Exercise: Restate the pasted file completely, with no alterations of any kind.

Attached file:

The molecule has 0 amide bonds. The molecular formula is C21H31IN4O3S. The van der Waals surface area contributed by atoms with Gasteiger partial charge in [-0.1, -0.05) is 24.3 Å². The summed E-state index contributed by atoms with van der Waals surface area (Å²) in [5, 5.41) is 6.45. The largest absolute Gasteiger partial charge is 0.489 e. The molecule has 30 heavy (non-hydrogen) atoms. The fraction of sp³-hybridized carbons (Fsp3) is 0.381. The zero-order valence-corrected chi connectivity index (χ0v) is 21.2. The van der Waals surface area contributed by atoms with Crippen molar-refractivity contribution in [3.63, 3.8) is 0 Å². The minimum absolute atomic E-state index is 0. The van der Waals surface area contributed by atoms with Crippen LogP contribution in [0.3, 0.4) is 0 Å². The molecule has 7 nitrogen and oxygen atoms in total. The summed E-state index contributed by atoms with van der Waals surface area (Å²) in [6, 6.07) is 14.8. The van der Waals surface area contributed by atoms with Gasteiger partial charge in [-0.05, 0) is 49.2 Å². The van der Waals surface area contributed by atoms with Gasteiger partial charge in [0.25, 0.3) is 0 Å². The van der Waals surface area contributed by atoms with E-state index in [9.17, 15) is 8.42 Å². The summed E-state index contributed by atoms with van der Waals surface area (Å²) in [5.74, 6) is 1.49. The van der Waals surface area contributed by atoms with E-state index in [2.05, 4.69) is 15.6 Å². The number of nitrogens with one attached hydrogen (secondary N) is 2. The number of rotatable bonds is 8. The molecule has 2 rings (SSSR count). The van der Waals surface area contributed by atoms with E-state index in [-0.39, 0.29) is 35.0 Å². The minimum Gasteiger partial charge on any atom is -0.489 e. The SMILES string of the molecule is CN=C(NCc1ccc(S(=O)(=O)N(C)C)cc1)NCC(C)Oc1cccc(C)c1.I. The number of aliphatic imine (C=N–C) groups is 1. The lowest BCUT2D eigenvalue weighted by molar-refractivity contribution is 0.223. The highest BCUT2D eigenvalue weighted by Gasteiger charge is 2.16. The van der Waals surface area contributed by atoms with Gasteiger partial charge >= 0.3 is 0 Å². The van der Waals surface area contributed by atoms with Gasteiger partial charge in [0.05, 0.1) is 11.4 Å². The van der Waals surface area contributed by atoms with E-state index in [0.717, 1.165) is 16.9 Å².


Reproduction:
The molecule has 0 amide bonds. The molecular formula is C21H31IN4O3S. The van der Waals surface area contributed by atoms with Gasteiger partial charge in [-0.1, -0.05) is 24.3 Å². The summed E-state index contributed by atoms with van der Waals surface area (Å²) in [5, 5.41) is 6.45. The largest absolute Gasteiger partial charge is 0.489 e. The molecule has 30 heavy (non-hydrogen) atoms. The fraction of sp³-hybridized carbons (Fsp3) is 0.381. The zero-order valence-corrected chi connectivity index (χ0v) is 21.2. The van der Waals surface area contributed by atoms with Crippen molar-refractivity contribution in [3.63, 3.8) is 0 Å². The minimum absolute atomic E-state index is 0. The van der Waals surface area contributed by atoms with Crippen LogP contribution in [0.3, 0.4) is 0 Å². The molecule has 7 nitrogen and oxygen atoms in total. The summed E-state index contributed by atoms with van der Waals surface area (Å²) in [6, 6.07) is 14.8. The van der Waals surface area contributed by atoms with Gasteiger partial charge in [-0.05, 0) is 49.2 Å². The van der Waals surface area contributed by atoms with Gasteiger partial charge in [0.25, 0.3) is 0 Å². The van der Waals surface area contributed by atoms with E-state index in [9.17, 15) is 8.42 Å². The summed E-state index contributed by atoms with van der Waals surface area (Å²) in [5.74, 6) is 1.49. The van der Waals surface area contributed by atoms with E-state index in [2.05, 4.69) is 15.6 Å². The number of nitrogens with one attached hydrogen (secondary N) is 2. The number of rotatable bonds is 8. The molecule has 2 rings (SSSR count). The van der Waals surface area contributed by atoms with E-state index in [-0.39, 0.29) is 35.0 Å². The minimum Gasteiger partial charge on any atom is -0.489 e. The SMILES string of the molecule is CN=C(NCc1ccc(S(=O)(=O)N(C)C)cc1)NCC(C)Oc1cccc(C)c1.I. The number of aliphatic imine (C=N–C) groups is 1. The lowest BCUT2D eigenvalue weighted by molar-refractivity contribution is 0.223. The highest BCUT2D eigenvalue weighted by Gasteiger charge is 2.16. The van der Waals surface area contributed by atoms with Gasteiger partial charge >= 0.3 is 0 Å². The van der Waals surface area contributed by atoms with Gasteiger partial charge in [0.05, 0.1) is 11.4 Å². The van der Waals surface area contributed by atoms with E-state index in [0.717, 1.165) is 16.9 Å².